Thursday, December 11, 2014

What counts? New book shows how to improve, engage communities with local data

USC reporting:
The acceleration of the open government movement is already making a big difference in the lives of people in communities around America. A new book from the Urban Institute illuminates the potential and practice of using data to enhance communities -- especially low-income ones. It's a practical resource for local funders and others seeking creative ways to inform and engage communities.
Released Dec. 4, What Counts: Harnessing Data for America's Communities is a collection of essays by experts in community development, population health, education, finance, law and information systems. A joint project of the Urban Institute and the Federal Reserve Bank of San Francisco, this book explains how data is being used more intensively and creatively to enhance decisions at the local, metro, state, or federal level. This can yield more effective local programs, policies and services, as well as better-targeted funding. It can also help residents understand how well their communities are performing, or measuring up.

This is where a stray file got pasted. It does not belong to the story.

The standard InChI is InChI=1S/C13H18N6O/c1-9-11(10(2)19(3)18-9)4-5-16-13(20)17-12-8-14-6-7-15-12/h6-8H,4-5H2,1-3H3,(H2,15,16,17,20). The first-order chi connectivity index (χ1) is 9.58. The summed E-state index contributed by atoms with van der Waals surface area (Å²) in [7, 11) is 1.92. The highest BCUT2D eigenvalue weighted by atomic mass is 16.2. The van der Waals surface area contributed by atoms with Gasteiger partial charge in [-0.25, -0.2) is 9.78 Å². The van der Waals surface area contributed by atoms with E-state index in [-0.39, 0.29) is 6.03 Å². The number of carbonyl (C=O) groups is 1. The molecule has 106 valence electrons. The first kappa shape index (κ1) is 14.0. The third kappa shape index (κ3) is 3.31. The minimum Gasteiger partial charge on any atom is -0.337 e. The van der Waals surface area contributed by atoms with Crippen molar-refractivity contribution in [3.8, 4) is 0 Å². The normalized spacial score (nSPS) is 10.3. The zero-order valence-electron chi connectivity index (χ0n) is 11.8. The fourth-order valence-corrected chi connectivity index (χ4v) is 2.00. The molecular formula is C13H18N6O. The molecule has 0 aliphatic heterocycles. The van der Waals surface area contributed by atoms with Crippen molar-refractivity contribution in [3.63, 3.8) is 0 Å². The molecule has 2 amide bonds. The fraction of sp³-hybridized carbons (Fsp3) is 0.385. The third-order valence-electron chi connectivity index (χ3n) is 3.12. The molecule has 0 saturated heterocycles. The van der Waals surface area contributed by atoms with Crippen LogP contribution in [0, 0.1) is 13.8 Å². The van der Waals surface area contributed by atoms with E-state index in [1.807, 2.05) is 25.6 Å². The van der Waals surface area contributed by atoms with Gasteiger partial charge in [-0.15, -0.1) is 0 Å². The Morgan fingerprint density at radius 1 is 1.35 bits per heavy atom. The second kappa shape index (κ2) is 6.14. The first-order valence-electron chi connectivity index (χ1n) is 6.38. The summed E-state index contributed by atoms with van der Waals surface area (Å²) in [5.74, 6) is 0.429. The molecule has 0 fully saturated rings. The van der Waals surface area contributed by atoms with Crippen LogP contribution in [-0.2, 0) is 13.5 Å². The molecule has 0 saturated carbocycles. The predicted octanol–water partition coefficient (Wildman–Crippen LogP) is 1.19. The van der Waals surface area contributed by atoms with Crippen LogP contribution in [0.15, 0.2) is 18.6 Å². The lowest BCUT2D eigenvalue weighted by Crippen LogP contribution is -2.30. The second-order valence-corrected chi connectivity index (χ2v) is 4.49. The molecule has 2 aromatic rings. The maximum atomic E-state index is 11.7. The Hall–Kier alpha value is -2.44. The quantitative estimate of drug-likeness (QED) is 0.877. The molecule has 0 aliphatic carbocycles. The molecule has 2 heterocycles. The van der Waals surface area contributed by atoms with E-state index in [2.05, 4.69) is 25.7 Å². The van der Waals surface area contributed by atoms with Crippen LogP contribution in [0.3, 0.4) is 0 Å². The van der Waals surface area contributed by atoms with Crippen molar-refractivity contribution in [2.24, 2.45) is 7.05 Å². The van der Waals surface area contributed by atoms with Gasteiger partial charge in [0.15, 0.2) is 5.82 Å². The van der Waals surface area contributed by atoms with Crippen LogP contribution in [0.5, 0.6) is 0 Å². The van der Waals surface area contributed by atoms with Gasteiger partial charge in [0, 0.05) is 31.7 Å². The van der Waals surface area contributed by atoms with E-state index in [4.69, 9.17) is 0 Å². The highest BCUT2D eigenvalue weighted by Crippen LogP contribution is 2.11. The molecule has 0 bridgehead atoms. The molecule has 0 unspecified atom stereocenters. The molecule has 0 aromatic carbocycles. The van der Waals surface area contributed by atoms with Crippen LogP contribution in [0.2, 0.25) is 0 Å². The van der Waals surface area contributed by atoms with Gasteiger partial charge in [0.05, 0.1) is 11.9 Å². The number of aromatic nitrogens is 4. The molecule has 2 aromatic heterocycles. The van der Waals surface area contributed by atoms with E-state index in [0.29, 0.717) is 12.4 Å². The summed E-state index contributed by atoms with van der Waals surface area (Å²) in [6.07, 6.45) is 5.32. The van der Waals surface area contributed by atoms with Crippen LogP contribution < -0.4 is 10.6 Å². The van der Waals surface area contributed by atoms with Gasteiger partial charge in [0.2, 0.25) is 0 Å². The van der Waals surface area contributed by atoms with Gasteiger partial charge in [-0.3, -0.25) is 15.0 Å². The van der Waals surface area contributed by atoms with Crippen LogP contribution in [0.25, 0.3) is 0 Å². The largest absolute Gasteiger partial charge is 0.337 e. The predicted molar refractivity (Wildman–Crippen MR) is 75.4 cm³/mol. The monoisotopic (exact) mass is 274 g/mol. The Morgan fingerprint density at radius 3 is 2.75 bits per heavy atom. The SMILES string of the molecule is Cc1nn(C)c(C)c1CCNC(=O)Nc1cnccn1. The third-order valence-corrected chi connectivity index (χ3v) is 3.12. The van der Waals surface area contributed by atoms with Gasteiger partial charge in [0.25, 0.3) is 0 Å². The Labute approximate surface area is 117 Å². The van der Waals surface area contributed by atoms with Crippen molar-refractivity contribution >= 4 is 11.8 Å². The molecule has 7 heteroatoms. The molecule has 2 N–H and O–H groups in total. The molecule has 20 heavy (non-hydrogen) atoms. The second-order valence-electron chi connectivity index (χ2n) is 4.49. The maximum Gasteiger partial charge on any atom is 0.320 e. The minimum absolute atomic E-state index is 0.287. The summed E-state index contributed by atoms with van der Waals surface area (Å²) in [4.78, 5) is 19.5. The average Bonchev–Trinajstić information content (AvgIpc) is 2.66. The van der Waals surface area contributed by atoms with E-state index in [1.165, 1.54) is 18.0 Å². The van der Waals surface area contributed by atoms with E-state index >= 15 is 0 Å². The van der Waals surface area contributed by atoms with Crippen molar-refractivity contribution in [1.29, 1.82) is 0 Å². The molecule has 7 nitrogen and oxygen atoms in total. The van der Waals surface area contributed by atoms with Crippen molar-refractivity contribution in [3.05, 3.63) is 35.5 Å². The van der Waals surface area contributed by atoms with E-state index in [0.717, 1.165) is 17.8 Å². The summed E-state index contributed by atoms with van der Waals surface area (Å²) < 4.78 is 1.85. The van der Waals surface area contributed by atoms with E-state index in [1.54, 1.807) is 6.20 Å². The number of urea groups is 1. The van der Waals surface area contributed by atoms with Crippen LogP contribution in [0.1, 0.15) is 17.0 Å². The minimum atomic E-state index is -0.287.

At the book release event (see video), Urban Institute president Sarah Rosen Wartell noted that "A vast volume of data is now accessible -- but for people trying to make communities better places to live, the potential opportunities and pitfalls for using this data are large. This book is an opportunity to bring more people into the fold to advance the use of data."

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